A ferromagnetic gyroscope (FG) is a ferromagnet whose angular momentum is dominated by electron spin polarization and that will process under the action of an external torque, such as that due to a magnetic field. Here we model and analyze FG dynamics and sensitivity, focusing on practical schemes for experimental realization. In the case of a freely floating FG, we model the transition from dynamics dominated by libration in relatively high externally applied magnetic fields, to those dominated by precession at relatively low applied fields. Measurement of the libration frequency enablesin situdetermination of the magnetic field and a technique to reduce the field below the threshold for which precession dominates the FG dynamics. We note that evidence of gyroscopic behavior is present even at magnetic fields much larger than the threshold field below which precession dominates. We also model the dynamics of an FG levitated above a type-I superconductor via the Meissner effect, and find that for FGs with dimensions larger than about 100 nm the observed precession frequency is reduced compared to that of a freely floating FG. This is due to an effect akin to negative feedback that arises from the distortion of the field from the FGmore »by the superconductor. Finally we assess the sensitivity of an FG levitated above a type-I superconductor to exotic spin-dependent interactions under practical experimental conditions, demonstrating the potential of FGs for tests of fundamental physics.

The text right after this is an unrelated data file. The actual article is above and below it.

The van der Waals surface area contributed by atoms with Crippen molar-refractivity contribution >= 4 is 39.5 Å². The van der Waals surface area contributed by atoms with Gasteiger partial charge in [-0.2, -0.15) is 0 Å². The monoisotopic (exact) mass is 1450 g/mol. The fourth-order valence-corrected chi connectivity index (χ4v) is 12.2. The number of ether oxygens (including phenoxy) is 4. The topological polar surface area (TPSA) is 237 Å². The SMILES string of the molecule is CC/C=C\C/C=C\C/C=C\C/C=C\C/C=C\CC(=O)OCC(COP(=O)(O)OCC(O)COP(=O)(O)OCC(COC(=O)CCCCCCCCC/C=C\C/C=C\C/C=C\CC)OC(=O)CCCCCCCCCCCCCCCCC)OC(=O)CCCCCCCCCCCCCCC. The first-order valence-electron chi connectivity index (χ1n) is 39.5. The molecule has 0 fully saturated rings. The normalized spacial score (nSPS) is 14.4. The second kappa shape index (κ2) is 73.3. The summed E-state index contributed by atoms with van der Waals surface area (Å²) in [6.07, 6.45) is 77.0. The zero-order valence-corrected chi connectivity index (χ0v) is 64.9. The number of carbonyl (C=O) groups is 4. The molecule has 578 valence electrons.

« less